North Korea’s Kim orders military to intensify drills to respond to ‘real war’ if necessary

Kim Jong-un has ordered the North Korean military to intensify drills and sharpen their combat readiness to deter and respond to a "real war" if necessary as he supervised a fire assault drill.

The North Korean leader supervised a frontline artillery drill that simulated an attack on an unspecified South Korean airfield, state media said Friday.

His statement comes after the North fired a short-range ballistic missile off its western coastal city of Nampo on Thursday, according to the South Korean military.

Photos released by Pyongyang’s official Korean Central News Agency (KCNA) showed at least six missiles being fired at the same time.

A unit trained for "strike missions" fired a "powerful volley at the targeted waters" and demonstrated its capability to "counter an actual war", KCNA reported.

"(Kim) stressed that the fire assault sub-units should be strictly prepared for the greatest perfection in carrying out the two strategic missions, that is, first to deter war and second to take the initiative in war, by steadily intensifying various simulated drills for real war."

The Hermit Kingdom's leader said the country's enemies were proceeding with "all sorts of more frantic war preparation moves".

Mr Kim was accompanied by his young daughter Kim Ju-ae, who has appeared recently in a series of major events amid speculations of her being groomed to be the heir.

The leader's comments were seen in line with an escalatory nuclear doctrine the North set into law last year, which authorises pre-emptive nuclear strikes in various situations where it may perceive its leadership as under threat.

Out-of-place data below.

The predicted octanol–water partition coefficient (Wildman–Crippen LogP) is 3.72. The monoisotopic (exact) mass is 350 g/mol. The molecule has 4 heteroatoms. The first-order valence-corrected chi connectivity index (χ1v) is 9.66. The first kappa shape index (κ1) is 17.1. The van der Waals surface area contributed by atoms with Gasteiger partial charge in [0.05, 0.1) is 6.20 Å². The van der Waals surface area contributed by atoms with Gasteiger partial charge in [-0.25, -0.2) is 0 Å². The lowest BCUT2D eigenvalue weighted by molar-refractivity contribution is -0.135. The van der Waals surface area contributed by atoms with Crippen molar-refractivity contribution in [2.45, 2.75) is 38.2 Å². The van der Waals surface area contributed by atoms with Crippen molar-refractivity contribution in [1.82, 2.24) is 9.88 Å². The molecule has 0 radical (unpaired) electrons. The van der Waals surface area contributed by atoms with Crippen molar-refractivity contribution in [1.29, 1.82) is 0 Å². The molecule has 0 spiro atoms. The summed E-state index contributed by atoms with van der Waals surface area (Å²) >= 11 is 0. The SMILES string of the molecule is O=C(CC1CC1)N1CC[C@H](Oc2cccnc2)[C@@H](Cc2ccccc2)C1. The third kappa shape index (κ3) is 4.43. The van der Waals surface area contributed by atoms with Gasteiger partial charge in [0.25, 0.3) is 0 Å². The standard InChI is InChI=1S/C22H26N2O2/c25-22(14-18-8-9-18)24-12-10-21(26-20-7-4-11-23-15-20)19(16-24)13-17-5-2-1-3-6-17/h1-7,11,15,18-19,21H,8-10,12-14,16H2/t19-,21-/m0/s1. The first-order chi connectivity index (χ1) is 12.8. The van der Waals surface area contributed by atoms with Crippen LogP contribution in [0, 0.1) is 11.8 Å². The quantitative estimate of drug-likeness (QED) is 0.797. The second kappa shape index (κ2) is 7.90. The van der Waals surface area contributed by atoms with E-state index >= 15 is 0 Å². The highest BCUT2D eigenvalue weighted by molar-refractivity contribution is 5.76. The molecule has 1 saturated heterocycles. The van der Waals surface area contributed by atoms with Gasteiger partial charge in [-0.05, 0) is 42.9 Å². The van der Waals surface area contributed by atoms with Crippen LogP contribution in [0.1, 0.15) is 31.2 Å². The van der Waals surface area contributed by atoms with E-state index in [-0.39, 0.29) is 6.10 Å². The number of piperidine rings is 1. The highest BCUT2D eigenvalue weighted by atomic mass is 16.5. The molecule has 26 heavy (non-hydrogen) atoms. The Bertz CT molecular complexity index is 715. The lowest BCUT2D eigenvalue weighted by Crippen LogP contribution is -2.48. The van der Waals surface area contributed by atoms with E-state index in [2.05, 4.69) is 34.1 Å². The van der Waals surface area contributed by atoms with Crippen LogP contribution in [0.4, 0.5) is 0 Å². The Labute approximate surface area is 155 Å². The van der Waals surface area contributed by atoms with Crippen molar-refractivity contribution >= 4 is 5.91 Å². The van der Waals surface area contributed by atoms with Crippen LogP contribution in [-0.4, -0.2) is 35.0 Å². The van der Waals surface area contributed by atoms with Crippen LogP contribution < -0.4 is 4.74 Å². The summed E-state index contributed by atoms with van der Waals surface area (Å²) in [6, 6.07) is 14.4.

A photo released by the official North Korean Central News Agency shows an artillery drill in an undisclosed location in North Korea (EPA)
A photo released by the official North Korean Central News Agency shows an artillery drill in an undisclosed location in North Korea (EPA)

The North Korean media report did not specify what types of artillery were involved in Thursday’s exercise or state the exact number of rockets fired. Some of the North’s newer short-range weapons include large-sized multiple rocket launchers that experts say blur the boundaries between artillery and ballistic missile systems.

The test launch took place ahead of a joint military training exercise by South Korea and the US, aimed at countering the escalating threat of Mr Kim’s growing nuclear arsenal.

The North has long bristled at the allies' drills as a rehearsal for invasion.

South Korean president Yoon Suk Yeol said Seoul would step up combined military drills with Washington and enhance joint planning and execution of US extended deterrence against the North's nuclear and missile threats.

"We will build an overwhelming response capability and retaliation posture," Mr Yoon said at a commissioning ceremony for naval academy graduates in the southeastern city of Changwon.

The security situation surrounding the Korean peninsula was "more serious than ever", he warned.

Seoul has been seeking to strengthen extended deterrence, the ability of the US military to deter attacks with its nuclear umbrella, amid growing calls within South Korea for the country to develop its own nuclear capability to counter North Korean threats.

Kim Yo-jong, the sister of the North Korean leader, earlier this week warned that any move to shoot down one of its test missiles would be considered a declaration of war.

"We keep our eye on the restless military moves by the US forces and the South Korean puppet military and are always on standby to take appropriate, quick and overwhelming action at any time according to our judgment,” Ms Yo jong said.